In the game against Burnley this season, which ended 4-2 to the Foxes, Schmeichel had a 73.9% pass completion for the game. When you looked specifically at the passes into the mid-range, he had a 65% completion; 17 of his 46 passes were aimed into this region – 37%. If you’re to compare this to a keeper who excels in this metric, Manchester City’s Ederson, you’ll see a much higher completion rate. I analysed the Brazilian’s performance against Wolverhampton Wanderers earlier in the season, and for the same mid-range area, Ederson had a perfect 100% completion; 10 out of 10 – 27% of his passes in the game were played into this area.

I’m not expecting, or even anticipating numbers of this scale, but closer to the 100% completion is desirable. Again, if you look at the last fixture – the away loss to Liverpool, Schmeichel completed 12 of his 24 passes into the mid-long range – 50%. All of these misplaced passes result in turnovers for the opposition, and interestingly, of the 12 completed passes into this area, Leicester City lost possession on the next pass six times (50%). Even when the initial header is won, the Foxes aren’t structured in a way to capitalise on second-balls.

However, what the numbers are suggesting is that Schmeichel isn’t subpar for his passing. In fact, for the amount of passes he attempts to hit into the medium-long area, he’s averaging the standard completion for the league. The question is, do Leicester want a goalkeeper that plays 53.8% of his passes long when he’s the building block of each attack? Perhaps not, but that’s a decision for the management.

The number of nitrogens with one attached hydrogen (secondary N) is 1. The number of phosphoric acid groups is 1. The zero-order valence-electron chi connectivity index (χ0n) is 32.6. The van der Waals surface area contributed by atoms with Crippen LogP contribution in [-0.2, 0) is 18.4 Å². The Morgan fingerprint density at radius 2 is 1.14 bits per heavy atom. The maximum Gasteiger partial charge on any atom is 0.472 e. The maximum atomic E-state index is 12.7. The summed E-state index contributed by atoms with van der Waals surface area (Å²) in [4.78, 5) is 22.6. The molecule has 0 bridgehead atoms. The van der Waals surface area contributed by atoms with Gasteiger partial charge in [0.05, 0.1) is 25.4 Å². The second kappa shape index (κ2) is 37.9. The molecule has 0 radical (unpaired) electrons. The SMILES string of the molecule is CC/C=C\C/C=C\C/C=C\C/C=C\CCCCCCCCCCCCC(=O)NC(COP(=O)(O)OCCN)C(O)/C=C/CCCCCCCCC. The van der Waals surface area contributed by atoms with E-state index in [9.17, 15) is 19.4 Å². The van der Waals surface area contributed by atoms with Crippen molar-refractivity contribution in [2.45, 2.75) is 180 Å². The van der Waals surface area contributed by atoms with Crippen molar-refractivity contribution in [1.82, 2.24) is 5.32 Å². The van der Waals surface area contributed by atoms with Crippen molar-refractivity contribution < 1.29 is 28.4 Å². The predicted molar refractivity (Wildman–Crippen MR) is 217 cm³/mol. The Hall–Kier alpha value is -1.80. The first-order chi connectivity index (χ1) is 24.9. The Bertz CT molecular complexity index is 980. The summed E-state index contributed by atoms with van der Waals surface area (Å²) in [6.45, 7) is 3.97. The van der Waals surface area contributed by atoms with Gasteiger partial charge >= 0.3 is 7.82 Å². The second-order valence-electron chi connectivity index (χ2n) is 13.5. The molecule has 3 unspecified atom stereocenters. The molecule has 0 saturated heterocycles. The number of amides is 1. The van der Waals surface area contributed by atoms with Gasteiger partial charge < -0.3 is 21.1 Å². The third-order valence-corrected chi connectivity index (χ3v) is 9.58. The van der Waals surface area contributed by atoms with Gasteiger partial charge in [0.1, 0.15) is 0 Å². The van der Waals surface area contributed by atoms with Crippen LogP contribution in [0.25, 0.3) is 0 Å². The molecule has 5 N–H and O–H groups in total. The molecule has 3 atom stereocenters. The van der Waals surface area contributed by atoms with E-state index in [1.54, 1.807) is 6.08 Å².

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With Schmeichel now being 34-years-old, could now be a good time to invest into a young, up and coming goalkeeper who can slowly be integrated into the starting XI over the next couple of seasons. Leicester do have Danny Ward as the current number two, and as good as the Welsh-international is at shot-stopping and saving penalties, he definitely isn’t a ball specialist. I think Rodgers could be looking at investing into the future, in the immediate transfer windows.